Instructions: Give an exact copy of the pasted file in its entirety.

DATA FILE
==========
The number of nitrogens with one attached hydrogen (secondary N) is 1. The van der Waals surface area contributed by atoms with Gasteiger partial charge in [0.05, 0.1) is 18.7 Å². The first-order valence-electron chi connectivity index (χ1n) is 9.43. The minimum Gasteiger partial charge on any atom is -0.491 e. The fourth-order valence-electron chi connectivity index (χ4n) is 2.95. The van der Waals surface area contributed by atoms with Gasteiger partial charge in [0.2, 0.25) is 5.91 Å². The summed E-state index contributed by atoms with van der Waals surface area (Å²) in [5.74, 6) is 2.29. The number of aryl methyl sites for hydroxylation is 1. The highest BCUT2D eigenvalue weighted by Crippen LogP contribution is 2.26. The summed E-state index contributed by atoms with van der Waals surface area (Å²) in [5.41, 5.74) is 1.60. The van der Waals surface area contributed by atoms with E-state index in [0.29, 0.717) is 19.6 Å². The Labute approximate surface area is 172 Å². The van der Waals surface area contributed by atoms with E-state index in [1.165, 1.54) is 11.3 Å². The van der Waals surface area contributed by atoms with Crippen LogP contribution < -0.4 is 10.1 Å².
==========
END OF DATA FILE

The number of nitrogens with one attached hydrogen (secondary N) is 1. The van der Waals surface area contributed by atoms with Gasteiger partial charge in [0.05, 0.1) is 18.7 Å². The first-order valence-electron chi connectivity index (χ1n) is 9.43. The minimum Gasteiger partial charge on any atom is -0.491 e. The fourth-order valence-electron chi connectivity index (χ4n) is 2.95. The van der Waals surface area contributed by atoms with Gasteiger partial charge in [0.2, 0.25) is 5.91 Å². The summed E-state index contributed by atoms with van der Waals surface area (Å²) in [5.74, 6) is 2.29. The number of aryl methyl sites for hydroxylation is 1. The highest BCUT2D eigenvalue weighted by Crippen LogP contribution is 2.26. The summed E-state index contributed by atoms with van der Waals surface area (Å²) in [5.41, 5.74) is 1.60. The van der Waals surface area contributed by atoms with E-state index in [0.29, 0.717) is 19.6 Å². The Labute approximate surface area is 172 Å². The van der Waals surface area contributed by atoms with E-state index in [1.165, 1.54) is 11.3 Å². The van der Waals surface area contributed by atoms with Crippen LogP contribution < -0.4 is 10.1 Å².